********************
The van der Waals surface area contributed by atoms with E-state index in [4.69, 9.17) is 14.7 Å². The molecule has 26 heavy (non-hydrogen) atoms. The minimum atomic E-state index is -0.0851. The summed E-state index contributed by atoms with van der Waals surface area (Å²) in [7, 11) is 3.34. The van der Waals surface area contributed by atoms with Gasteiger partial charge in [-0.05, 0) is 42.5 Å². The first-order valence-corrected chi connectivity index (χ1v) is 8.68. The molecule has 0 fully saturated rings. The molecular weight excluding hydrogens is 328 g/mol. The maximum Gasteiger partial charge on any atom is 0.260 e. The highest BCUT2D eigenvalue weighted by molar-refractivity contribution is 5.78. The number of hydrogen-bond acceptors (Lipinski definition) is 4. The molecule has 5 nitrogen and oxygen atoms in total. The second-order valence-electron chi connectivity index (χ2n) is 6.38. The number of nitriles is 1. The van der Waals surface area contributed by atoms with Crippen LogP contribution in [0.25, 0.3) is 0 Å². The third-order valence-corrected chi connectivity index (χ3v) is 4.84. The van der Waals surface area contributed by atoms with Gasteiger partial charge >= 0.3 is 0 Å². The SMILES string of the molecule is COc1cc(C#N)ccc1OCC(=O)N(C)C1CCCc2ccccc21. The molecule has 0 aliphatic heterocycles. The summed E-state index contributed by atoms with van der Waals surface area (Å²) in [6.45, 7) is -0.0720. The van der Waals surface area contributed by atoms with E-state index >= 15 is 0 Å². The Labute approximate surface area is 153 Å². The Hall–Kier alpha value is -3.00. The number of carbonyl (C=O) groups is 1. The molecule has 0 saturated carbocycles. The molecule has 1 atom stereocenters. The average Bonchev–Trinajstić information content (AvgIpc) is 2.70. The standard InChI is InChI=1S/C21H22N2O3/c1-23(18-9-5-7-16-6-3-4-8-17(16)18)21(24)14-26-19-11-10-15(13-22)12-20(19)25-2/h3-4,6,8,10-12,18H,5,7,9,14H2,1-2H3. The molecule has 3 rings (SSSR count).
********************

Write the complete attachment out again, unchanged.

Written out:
The van der Waals surface area contributed by atoms with E-state index in [4.69, 9.17) is 14.7 Å². The molecule has 26 heavy (non-hydrogen) atoms. The minimum atomic E-state index is -0.0851. The summed E-state index contributed by atoms with van der Waals surface area (Å²) in [7, 11) is 3.34. The van der Waals surface area contributed by atoms with Gasteiger partial charge in [-0.05, 0) is 42.5 Å². The first-order valence-corrected chi connectivity index (χ1v) is 8.68. The molecule has 0 fully saturated rings. The molecular weight excluding hydrogens is 328 g/mol. The maximum Gasteiger partial charge on any atom is 0.260 e. The highest BCUT2D eigenvalue weighted by molar-refractivity contribution is 5.78. The number of hydrogen-bond acceptors (Lipinski definition) is 4. The molecule has 5 nitrogen and oxygen atoms in total. The second-order valence-electron chi connectivity index (χ2n) is 6.38. The number of nitriles is 1. The van der Waals surface area contributed by atoms with Crippen LogP contribution in [0.25, 0.3) is 0 Å². The third-order valence-corrected chi connectivity index (χ3v) is 4.84. The van der Waals surface area contributed by atoms with Gasteiger partial charge >= 0.3 is 0 Å². The SMILES string of the molecule is COc1cc(C#N)ccc1OCC(=O)N(C)C1CCCc2ccccc21. The molecule has 0 aliphatic heterocycles. The summed E-state index contributed by atoms with van der Waals surface area (Å²) in [6.45, 7) is -0.0720. The van der Waals surface area contributed by atoms with E-state index >= 15 is 0 Å². The Labute approximate surface area is 153 Å². The Hall–Kier alpha value is -3.00. The number of carbonyl (C=O) groups is 1. The molecule has 0 saturated carbocycles. The molecule has 1 atom stereocenters. The average Bonchev–Trinajstić information content (AvgIpc) is 2.70. The standard InChI is InChI=1S/C21H22N2O3/c1-23(18-9-5-7-16-6-3-4-8-17(16)18)21(24)14-26-19-11-10-15(13-22)12-20(19)25-2/h3-4,6,8,10-12,18H,5,7,9,14H2,1-2H3. The molecule has 3 rings (SSSR count).